The ESA's Rosetta spacecraft is getting set to crash into the surface of comet 67P/Churyumov–Gerasimenko, bringing to an end its 16-year mission. The descent and collision manoeuvre will take place on 30 September and will be broadcast live online, a stream of which you can watch above.
Prior to the collision, Rosetta scientists will be discussing the highlights of the historic mission, which saw the Philae lander descend and land onto a speeding comet on 6 August 2014. This was the first time a spacecraft had been sent to a comet, deploy a lander on its surface and accompanied it as it orbits the sun.
Viewers can listen to discussions about the impact the mission has had throughout the day on 29 September. The programme will begin at 13.30 BST and will include Rosetta Project Scientist Matt Taylor, Cecila Tubiana from the Max-Planck Institute for Solar Physics and Thurid Mannel, from the University of Graz and who was involved in analysing dust from the comet.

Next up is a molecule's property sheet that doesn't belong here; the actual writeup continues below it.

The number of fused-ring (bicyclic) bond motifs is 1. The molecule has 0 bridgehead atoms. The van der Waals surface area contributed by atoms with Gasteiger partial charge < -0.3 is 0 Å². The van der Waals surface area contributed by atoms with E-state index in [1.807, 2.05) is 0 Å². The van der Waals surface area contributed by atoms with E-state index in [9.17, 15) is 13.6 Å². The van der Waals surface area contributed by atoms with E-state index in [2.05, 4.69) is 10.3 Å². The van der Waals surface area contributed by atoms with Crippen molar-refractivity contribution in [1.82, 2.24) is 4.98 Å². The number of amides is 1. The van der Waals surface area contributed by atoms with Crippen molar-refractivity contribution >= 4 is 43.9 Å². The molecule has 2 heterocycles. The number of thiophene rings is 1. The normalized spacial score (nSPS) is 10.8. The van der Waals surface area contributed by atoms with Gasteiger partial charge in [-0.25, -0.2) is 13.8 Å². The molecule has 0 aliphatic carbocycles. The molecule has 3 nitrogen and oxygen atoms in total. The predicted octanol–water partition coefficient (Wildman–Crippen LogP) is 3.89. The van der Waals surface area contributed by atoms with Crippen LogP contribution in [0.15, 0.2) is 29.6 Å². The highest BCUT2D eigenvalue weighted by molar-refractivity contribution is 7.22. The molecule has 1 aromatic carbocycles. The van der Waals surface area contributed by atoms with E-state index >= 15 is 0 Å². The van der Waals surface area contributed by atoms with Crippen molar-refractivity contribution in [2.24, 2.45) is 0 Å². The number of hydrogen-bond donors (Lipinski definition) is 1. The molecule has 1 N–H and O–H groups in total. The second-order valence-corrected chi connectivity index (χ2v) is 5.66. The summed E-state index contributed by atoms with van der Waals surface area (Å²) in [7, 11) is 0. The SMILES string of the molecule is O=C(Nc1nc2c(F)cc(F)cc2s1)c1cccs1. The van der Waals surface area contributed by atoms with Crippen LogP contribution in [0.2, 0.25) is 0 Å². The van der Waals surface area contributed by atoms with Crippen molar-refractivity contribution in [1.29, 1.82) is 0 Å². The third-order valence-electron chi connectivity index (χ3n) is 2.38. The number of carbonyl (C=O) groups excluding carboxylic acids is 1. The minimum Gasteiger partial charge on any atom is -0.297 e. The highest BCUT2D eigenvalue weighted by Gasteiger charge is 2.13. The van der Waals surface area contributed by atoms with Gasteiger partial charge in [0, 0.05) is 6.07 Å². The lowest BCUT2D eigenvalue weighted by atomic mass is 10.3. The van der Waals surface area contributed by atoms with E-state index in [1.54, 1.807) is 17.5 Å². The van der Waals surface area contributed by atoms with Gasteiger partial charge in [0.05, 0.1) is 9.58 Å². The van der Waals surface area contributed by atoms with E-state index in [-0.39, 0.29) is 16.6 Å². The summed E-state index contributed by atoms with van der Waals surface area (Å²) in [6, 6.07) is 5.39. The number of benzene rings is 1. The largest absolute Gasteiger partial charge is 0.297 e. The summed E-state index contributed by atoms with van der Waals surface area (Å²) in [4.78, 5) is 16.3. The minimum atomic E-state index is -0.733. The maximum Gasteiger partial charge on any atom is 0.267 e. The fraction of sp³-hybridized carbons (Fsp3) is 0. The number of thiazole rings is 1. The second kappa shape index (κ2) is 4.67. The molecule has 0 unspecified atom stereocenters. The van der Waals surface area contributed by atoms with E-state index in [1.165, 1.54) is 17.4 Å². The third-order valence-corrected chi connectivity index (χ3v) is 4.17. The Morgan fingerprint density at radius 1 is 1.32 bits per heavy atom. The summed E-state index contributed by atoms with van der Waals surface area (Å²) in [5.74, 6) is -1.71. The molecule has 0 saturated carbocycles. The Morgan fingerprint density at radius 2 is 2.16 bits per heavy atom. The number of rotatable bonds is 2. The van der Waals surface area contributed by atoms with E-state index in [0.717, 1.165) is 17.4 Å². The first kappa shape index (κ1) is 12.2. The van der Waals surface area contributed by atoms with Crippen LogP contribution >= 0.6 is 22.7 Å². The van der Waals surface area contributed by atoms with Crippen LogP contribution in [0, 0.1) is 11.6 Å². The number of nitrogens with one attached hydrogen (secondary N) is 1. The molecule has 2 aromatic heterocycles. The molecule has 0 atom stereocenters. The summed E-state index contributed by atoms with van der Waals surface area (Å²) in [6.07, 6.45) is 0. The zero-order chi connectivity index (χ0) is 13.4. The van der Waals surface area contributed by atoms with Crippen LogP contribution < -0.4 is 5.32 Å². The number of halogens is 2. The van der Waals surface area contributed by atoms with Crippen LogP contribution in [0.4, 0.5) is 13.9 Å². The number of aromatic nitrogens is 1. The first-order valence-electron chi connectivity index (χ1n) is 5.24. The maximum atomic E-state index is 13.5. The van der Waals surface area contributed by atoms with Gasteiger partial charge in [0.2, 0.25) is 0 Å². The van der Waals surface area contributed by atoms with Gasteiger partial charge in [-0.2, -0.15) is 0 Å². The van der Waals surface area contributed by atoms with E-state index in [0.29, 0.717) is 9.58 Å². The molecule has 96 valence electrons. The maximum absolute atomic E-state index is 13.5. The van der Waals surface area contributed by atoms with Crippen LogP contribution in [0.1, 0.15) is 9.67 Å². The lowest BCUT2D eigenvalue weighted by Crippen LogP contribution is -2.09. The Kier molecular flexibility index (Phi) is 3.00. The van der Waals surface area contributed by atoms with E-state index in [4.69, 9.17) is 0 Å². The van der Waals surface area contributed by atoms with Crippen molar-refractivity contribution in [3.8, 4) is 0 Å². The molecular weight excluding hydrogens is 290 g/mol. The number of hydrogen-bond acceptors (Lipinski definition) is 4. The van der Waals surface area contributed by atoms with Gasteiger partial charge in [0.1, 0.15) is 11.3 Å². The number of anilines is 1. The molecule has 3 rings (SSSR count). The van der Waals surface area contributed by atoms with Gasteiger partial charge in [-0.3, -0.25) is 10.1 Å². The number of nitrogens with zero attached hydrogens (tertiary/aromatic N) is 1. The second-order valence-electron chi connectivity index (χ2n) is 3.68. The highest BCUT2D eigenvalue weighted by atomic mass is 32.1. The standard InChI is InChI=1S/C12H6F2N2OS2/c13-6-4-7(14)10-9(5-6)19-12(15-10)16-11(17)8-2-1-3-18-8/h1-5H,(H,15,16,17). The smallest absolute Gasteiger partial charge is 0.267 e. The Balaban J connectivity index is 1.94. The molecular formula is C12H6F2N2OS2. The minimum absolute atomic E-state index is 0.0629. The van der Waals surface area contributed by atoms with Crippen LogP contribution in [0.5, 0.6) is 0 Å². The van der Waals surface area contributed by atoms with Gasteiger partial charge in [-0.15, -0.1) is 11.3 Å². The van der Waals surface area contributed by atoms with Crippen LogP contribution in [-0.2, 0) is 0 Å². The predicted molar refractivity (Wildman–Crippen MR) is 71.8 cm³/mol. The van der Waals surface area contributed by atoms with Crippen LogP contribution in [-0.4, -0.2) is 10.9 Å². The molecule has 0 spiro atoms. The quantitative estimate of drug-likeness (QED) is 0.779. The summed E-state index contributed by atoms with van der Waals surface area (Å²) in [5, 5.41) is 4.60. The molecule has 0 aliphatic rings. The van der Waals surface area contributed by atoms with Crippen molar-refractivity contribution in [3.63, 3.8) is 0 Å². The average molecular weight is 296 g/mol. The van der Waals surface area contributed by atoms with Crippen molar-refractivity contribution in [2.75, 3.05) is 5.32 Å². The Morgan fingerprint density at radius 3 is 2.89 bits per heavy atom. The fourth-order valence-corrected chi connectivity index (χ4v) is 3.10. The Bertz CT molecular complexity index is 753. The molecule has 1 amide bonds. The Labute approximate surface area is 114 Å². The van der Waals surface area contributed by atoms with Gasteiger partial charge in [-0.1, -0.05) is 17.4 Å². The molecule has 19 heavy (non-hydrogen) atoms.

At 21:50 BST, Rosetta will begin its "collision manoeuvre" at an altitude of 19km. This will set it on course to crash into the comet the following day – at approximately 11.40 BST. Updates will be provided throughout the manoeuvre until completion.
On 30 September, at 08:55 BST, the final commands will be given for Rosetta to bring the mission to an end. The ESA said: "At 09:00 BST the last commands will be uploaded to the spacecraft to fine-tune the spacecraft's pointing, based on the Navigation Camera images taken shortly after the collision manoeuvre. It is at this stage that a refined time for Rosetta's impact will be known."
Rosetta is being crashed into the comet in order to get the highest resolution images of Comet 67/P possible. After that, the spacecraft will be gone. "After Rosetta has touched down, it will not be possible to collect or return any additional data," the ESA said. "The unique measurements obtained during this final descent will be a fitting closing chapter to Rosetta's time spent living with this comet."